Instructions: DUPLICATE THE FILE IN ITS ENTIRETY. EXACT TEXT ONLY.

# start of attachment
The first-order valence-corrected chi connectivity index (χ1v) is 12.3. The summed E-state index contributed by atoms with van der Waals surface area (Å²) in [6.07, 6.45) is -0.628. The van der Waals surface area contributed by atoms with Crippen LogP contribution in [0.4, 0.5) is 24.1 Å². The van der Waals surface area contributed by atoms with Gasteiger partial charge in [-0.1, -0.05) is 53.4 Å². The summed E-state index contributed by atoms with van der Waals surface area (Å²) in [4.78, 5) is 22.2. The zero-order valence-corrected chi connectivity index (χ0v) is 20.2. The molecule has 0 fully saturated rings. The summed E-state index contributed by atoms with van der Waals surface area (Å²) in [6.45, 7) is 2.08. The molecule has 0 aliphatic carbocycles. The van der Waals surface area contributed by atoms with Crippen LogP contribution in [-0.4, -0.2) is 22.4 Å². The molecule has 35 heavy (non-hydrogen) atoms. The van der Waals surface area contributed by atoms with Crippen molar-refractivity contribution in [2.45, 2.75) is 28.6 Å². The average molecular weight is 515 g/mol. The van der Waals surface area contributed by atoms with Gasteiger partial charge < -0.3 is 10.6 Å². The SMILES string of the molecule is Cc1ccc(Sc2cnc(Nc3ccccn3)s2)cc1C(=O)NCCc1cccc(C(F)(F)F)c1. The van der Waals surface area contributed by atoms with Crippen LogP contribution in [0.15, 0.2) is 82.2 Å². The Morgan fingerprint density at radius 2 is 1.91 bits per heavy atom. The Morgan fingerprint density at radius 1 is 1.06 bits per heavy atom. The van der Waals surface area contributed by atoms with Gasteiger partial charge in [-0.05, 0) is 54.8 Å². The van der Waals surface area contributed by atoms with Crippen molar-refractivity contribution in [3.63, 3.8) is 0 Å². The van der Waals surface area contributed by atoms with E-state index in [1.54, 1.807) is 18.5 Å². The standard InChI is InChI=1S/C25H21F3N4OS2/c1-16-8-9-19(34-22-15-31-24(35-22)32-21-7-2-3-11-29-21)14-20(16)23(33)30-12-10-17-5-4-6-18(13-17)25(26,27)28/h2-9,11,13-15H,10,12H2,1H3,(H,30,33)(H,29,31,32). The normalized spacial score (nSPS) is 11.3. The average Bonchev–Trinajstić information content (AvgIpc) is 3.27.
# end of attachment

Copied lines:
The first-order valence-corrected chi connectivity index (χ1v) is 12.3. The summed E-state index contributed by atoms with van der Waals surface area (Å²) in [6.07, 6.45) is -0.628. The van der Waals surface area contributed by atoms with Crippen LogP contribution in [0.4, 0.5) is 24.1 Å². The van der Waals surface area contributed by atoms with Gasteiger partial charge in [-0.1, -0.05) is 53.4 Å². The summed E-state index contributed by atoms with van der Waals surface area (Å²) in [4.78, 5) is 22.2. The zero-order valence-corrected chi connectivity index (χ0v) is 20.2. The molecule has 0 fully saturated rings. The summed E-state index contributed by atoms with van der Waals surface area (Å²) in [6.45, 7) is 2.08. The molecule has 0 aliphatic carbocycles. The van der Waals surface area contributed by atoms with Crippen LogP contribution in [-0.4, -0.2) is 22.4 Å². The molecule has 35 heavy (non-hydrogen) atoms. The van der Waals surface area contributed by atoms with Crippen molar-refractivity contribution in [2.45, 2.75) is 28.6 Å². The average molecular weight is 515 g/mol. The van der Waals surface area contributed by atoms with Gasteiger partial charge < -0.3 is 10.6 Å². The SMILES string of the molecule is Cc1ccc(Sc2cnc(Nc3ccccn3)s2)cc1C(=O)NCCc1cccc(C(F)(F)F)c1. The van der Waals surface area contributed by atoms with Crippen LogP contribution in [0.15, 0.2) is 82.2 Å². The Morgan fingerprint density at radius 2 is 1.91 bits per heavy atom. The Morgan fingerprint density at radius 1 is 1.06 bits per heavy atom. The van der Waals surface area contributed by atoms with Gasteiger partial charge in [-0.05, 0) is 54.8 Å². The van der Waals surface area contributed by atoms with Crippen molar-refractivity contribution in [3.63, 3.8) is 0 Å². The van der Waals surface area contributed by atoms with E-state index in [1.54, 1.807) is 18.5 Å². The standard InChI is InChI=1S/C25H21F3N4OS2/c1-16-8-9-19(34-22-15-31-24(35-22)32-21-7-2-3-11-29-21)14-20(16)23(33)30-12-10-17-5-4-6-18(13-17)25(26,27)28/h2-9,11,13-15H,10,12H2,1H3,(H,30,33)(H,29,31,32). The normalized spacial score (nSPS) is 11.3. The average Bonchev–Trinajstić information content (AvgIpc) is 3.27.